Kings surging while Sharks continue slide


Kings surging while Sharks continue slide

LOS ANGELES It wasnt very difficult to see on Tuesday night which team is making a strong playoff push and which is staring down an early summer.

The Los Angeles Kings have won five straight games, and are playing their best hockey of the season. Their offense, which had been a huge problem, is clicking - and then some.

Since acquiring Jeff Carter from the Columbus Blue Jackets a dozen games ago, Los Angeles has poured in 43 goals, including five last night against the fading Sharks in a 5-2 win. That averages to 3.58 a game, or a goal and a half better than their 2.11 goals-per-game rate before the trade.

Theyve done a really good job. Darryl Sutter has come in and put his mark on the team, Todd McLellan said. Jeff Carter is a 40-goal scorer. They dont grow on trees, and when you get them and put them in the right spots, they can be very dangerous.

They skate very well and theyre deep up front with Carter being here now, Joe Thornton said. They have a bunch of good forwards.

Add that to a strong defense corps and one of the best goalies in the game in Jonathan Quick, and the Sharks will have their hands full in the final two games of the regular season, which ends with a home-and-home against the Kings. That is, if the Sharks are even still in playoff contention by then.

Theyre playing very well defensively, said Marty Havlat, who had a goal and an assist on Tuesday. I dont think they give up any odd-man rushes and thats the most important thing right now. They always have three guys back. Its very tough to beat their defense and their goalies been great.
More from Boyle: Dan Boyle was brutally honest after last nights loss to the Kings, which we got into in the game recap. After Boyle said that the Kings were probably trying harder, he was asked how the Sharks could fix that this late in the season.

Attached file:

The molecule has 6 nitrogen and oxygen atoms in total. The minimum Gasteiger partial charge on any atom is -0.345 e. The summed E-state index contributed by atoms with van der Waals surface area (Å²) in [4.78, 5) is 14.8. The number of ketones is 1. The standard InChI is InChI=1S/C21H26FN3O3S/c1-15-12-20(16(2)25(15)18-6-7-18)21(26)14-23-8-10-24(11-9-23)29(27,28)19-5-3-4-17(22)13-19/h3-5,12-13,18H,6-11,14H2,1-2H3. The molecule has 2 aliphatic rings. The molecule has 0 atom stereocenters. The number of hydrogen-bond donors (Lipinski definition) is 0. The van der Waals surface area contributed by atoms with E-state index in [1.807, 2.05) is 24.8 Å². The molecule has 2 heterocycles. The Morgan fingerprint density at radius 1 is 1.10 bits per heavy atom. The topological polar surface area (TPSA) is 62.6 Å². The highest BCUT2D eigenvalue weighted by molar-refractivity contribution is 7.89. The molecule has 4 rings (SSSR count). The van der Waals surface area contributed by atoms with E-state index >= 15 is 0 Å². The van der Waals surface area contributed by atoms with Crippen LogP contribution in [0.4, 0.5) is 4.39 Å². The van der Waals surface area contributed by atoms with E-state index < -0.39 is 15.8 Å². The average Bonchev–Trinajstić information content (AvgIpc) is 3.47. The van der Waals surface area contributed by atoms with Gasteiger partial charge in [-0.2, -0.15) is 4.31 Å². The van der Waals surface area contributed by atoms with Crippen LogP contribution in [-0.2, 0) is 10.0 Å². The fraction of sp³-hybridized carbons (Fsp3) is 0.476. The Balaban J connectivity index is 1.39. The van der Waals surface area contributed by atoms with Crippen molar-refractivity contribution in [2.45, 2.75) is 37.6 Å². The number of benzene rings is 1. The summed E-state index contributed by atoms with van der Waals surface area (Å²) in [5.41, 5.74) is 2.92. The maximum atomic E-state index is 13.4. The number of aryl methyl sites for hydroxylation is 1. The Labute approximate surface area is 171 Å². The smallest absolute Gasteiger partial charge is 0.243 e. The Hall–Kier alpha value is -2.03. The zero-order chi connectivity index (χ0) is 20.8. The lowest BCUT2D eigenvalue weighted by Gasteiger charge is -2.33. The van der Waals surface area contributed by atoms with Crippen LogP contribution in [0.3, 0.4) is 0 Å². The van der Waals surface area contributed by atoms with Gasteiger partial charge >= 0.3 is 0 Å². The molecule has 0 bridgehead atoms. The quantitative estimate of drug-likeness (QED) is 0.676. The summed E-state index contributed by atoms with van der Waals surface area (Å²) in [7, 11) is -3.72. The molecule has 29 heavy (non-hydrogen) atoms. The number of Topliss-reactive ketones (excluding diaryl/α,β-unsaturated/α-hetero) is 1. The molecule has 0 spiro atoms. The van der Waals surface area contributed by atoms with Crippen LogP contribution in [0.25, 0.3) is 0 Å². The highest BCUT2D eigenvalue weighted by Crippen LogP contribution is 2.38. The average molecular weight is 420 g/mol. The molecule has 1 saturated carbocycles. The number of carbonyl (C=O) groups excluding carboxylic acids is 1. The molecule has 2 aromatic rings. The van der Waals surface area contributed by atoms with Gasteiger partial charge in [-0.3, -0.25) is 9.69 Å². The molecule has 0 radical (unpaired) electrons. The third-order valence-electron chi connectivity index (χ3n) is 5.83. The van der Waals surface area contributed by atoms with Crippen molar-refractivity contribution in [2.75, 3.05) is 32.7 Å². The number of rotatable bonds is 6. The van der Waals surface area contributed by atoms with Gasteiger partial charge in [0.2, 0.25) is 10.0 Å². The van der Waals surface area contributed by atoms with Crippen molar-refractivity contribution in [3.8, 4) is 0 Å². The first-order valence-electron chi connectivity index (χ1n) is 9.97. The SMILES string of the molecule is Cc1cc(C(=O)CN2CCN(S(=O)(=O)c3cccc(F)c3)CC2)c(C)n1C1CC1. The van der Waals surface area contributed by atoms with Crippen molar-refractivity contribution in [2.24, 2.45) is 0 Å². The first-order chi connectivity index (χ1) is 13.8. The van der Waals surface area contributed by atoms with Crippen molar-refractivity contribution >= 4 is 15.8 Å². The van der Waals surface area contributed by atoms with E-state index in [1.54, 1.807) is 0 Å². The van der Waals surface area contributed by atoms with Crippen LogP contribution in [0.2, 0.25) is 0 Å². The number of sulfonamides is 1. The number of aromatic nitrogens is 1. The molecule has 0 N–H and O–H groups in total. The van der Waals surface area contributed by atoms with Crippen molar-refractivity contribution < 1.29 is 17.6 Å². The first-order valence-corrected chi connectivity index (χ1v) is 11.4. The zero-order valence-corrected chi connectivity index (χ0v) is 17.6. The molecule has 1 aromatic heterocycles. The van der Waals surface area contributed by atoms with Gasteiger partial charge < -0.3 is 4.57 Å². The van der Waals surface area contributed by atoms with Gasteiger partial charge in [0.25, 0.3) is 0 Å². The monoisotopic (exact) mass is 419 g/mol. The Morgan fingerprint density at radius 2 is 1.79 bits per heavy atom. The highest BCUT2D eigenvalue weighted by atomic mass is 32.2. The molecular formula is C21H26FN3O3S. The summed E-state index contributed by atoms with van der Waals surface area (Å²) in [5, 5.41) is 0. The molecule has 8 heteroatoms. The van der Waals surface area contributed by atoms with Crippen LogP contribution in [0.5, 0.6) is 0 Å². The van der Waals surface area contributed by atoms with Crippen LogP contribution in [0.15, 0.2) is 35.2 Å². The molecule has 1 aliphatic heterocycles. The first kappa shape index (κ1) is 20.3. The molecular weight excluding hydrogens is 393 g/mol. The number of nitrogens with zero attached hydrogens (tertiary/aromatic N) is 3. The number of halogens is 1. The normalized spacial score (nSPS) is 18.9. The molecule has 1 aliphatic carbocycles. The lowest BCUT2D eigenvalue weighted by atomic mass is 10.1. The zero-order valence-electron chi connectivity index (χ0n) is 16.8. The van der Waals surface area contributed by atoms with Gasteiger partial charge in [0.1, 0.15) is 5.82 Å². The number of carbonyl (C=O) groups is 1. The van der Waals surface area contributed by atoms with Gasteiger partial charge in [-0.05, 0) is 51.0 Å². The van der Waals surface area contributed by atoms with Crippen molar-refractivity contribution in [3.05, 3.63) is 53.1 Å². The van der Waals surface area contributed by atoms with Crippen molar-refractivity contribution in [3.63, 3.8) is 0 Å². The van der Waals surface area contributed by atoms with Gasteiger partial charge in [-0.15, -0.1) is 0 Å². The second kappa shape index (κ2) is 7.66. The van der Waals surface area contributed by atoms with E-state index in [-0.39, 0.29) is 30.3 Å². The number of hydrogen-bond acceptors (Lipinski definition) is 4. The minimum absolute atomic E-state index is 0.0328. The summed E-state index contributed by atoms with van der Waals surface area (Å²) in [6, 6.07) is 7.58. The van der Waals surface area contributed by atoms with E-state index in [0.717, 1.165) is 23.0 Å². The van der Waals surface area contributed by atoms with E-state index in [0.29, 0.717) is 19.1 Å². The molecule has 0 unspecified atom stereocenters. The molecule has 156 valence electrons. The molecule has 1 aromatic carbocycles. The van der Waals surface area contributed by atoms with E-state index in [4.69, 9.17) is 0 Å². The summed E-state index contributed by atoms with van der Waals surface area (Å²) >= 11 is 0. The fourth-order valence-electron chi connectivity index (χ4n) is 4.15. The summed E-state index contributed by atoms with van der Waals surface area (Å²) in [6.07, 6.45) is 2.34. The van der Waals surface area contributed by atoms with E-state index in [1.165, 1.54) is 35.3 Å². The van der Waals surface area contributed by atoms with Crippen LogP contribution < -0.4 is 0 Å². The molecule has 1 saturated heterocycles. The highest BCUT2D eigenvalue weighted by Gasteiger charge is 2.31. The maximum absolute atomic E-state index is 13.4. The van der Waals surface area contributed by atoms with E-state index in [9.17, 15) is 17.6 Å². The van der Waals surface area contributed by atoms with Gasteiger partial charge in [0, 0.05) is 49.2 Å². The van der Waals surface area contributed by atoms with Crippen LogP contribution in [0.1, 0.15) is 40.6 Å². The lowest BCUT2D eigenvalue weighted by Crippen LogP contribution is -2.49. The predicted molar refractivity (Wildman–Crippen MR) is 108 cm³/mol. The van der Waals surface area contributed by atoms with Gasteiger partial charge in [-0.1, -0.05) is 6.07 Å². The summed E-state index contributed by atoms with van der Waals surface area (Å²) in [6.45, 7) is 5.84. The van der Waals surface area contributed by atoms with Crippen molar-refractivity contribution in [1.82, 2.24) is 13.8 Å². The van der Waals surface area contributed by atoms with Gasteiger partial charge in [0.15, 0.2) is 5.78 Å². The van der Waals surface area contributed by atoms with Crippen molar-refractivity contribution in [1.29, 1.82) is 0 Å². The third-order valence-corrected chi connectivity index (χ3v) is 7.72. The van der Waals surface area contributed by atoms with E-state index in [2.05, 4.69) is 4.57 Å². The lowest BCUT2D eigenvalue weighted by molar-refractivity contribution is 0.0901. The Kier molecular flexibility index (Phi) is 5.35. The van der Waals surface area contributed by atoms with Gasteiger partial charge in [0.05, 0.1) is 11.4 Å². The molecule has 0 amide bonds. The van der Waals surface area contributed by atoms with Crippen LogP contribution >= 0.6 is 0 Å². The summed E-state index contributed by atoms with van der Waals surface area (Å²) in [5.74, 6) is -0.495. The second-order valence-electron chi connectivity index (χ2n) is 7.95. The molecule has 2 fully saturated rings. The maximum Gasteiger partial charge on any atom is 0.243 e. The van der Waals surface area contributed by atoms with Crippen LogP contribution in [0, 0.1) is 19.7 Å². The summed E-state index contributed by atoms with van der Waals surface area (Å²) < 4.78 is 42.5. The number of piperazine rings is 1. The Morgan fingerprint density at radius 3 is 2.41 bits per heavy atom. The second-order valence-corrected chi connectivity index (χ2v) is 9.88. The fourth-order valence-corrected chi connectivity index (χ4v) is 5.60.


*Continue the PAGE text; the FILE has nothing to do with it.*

You work as hard as you can. You need everybody. I think we weve got guys going and others arent, thats not going to work at this time of year. We need everybody, Boyle said.

Watching the scoreboard: Did you keep an eye on the Calgary-Colorado, Phoenix-Dallas games last night? All five teams the Sharks are competing with for a playoff spot including Los Angeles were in action on Tuesday night, head-to-head.

Youre probably well aware by now that the Sharks are the only team that didnt get at least one point, as the other two games ended in a shootout (Dallas beat Phoenix, 4-3) and overtime (Colorado defeated Calgary, 2-1).

Mathematically, the Sharks have just a 37.6 percent chance of making the postseason, according to

Thats the name of the game these days. A lot of them are three point games. The last thing we need to do is scoreboard watch, Boyle said.

We cant control what happened in Dallas or Denver tonight, McLellan said after the game. Theres no sense worrying about it. Weve got to worry about our own group and what we can do. Weve got to get home, get some rest and play against the Stanley Cup Champions on Thursday, which will be a great challenge for us.

The Sharks, who have a day off on Wednesday, host Boston on Thursday.

From the Kings room: Heres what former Sharks coach and current Kings bench boss Sutter had to say about his teams 5-2 win:

I think tonight, because we had four lines and they San Jose played last night, they could push it a little bit; catch guys at the end of shifts, catch guys that played a lot, catch them a little bit tired and we looked fresher. That was the difference in the killer part of it. I think we took advantage of that.

Anze Kopitar, who has a goal in each of his last four games after scoring and adding two assists on Tuesday, said, Theres obviously always room for improvement, but tonight was a huge game. We knew what was at stake and I think we came up big. It was a full team effort and thats what weve got to do down the road.

Don't blame Joakim Ryan for Brent Burns' struggles


Don't blame Joakim Ryan for Brent Burns' struggles

Over the last three years, Brent Burns played with only one defensive partner more in a single season than he has with Joakim Ryan in 2017-18.

That partner, of course, is Paul Martin, who’s missed all but two games this season due to complications from offseason ankle surgery. Martin is set to miss yet more time after experiencing a setback in his recovery, although the injury is not related to his ailing ankle, according to the San Jose Mercury News.